You'd think that a substantial and growing body of evidence supporting long-standing allegations of British state involvement in the murder of its own 'subjects' and those of a 'friendly' neighbour might warrant the kind of media treatment that, let's say, recent events in Ipswich, or the alleged murder of just one ex-KGB agent have attracted.
Unfortunately, this is the British state and Ireland, its very own partially-occupied colonial fag end, that we're talking about. Instead of pages of indignation, outrage and a scandal so large that senior heads political, secret service and military would have to roll, the silence has been almost deafening.
At the end of November an Irish parliamentary committee published its report into a number of incidents which took place on both sides of the Irish border in the mid-1970s, claiming the lives of 18 people. The Irish parliamentarians concluded that collusion was involved in many of the nine attacks under investigation.
The report is the fourth to date to be published in the wake of the Irish government-commissioned Barron report, which itself identified the possibility of widespread collusion between British security forces and loyalist paramilitaries.
Particularly disturbing is the conclusion that successive British governments, including those of Harold Wilson and Margaret Thatcher, were aware of the situation, as were the Irish authorities, but did nothing about it.
At the end of October, another report, prepared by a panel of independent, international investigators, concluded that there was "strong and credible evidence" of British state collusion in 24 of the 25 cases, involving 74 murders, it had investigated.
Both of these reports join a growing body of evidence pointing to substantial British state involvement in acts of criminality and murder in Ireland throughout the conflict from the early 1970s.
Among other damning evidence to have emerged in recent months has been:
- the unearthing of documents by the Pat Finucane Centre and the Irish News revealing that, in 1973, the British government knew that between five and 15% of those serving in the Ulster Defence Regiment, a unit within the British army, were linked to loyalist groups and that the regiment was "the best single source of weapons" for loyalist terror gangs.
- a report by police ombudsman Nuala O'Loan's team, which concludes that the Royal Ulster Constabulary's special branch had allowed loyalist informers to carry out around a dozen murders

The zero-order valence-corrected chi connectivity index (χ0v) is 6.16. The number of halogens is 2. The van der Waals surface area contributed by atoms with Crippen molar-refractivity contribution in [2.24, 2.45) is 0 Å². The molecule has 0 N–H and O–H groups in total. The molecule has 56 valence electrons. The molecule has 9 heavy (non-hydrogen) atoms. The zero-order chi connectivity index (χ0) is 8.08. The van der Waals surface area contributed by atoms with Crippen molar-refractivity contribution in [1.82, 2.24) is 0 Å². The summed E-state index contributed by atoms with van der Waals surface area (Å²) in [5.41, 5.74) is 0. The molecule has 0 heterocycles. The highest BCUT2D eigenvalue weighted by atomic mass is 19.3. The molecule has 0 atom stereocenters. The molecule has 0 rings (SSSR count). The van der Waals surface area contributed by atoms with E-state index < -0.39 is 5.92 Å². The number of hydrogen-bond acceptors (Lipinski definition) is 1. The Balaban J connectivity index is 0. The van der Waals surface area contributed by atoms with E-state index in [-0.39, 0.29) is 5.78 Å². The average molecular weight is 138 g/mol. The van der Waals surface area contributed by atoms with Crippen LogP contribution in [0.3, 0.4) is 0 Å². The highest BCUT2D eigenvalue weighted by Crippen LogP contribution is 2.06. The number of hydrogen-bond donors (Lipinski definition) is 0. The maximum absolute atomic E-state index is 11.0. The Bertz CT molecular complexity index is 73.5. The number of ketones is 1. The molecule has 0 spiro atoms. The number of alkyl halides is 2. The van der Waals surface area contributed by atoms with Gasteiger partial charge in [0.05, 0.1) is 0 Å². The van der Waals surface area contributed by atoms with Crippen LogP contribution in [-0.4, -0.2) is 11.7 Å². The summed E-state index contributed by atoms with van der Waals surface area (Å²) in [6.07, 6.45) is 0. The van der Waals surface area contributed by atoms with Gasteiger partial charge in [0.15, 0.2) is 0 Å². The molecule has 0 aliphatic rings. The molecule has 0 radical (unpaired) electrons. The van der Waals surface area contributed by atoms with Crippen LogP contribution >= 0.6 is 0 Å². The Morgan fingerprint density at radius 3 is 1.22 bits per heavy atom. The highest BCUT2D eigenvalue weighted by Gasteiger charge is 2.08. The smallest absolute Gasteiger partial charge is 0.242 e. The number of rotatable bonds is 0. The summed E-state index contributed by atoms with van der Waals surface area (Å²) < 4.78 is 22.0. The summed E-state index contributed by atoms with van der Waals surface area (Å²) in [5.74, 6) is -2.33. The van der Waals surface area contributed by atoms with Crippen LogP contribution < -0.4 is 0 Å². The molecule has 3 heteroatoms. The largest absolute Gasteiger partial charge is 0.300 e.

- claims made in October by a former police colleague that Chief Superintendent Harry Breen, the highest-ranking RUC officer to be killed by the IRA, had been involved with the mid-Ulster loyalist gang responsible for a number of attacks across the border, including the Dublin/Monaghan bombings, which resulted in 33 deaths and several hundred injuries.
Almost as damning as the growing body of evidence itself has been the British government's unwillingness to co-operate or assist the work of various investigations into collusion between the British state and its agents and loyalist paramilitaries.
Despite this lack of co-operation it is clear that attempts to keep the truth buried can never be wholly successful.
Indeed, some of those involved in the important initiatives concerned with bringing about individual and community reconciliation have spoken of the truth 'seeping under the doors'.
However, despite the trickle of evidence of evidence of collusion becoming more of a flood, outside of the Irish editions of the mainstream British media and their associated websites, very little has been reported. Even where it has, reports have elicited little or no comment from the public or politicians outside of Ireland.
As fellow campaigner and Englishman, Ken Keable, wrote recently:
"The result is that the British state is getting away with murder, the Blair government actively covers up these crimes, and so inured is the public to the whole mess that even when some of the information gets into the mainstream media, hardly anyone in Britain bats an eyelid."
Of course, had it been criminal activities and human-rights violations of the Syrian, Iranian, North Korean or perhaps the Venezuelan, states and their agents that had been under investigation, things would have been different.
Such attempts to ignore the crimes of the British state, carried out in our name, are themselves an outrage and a scandal. Apart from the dastardly nature of the crimes themselves, the implications for civil liberties and human rights in every part of Britain are enormous. It just goes to show how thin the veneer of 'democracy' in Britain really is.
For further information about collusion between the British state loyalist paramilitaries, including the investigation undertaken by the Pat Finucane Centre and Stephen McCaffrey visit the Pat Finucane website.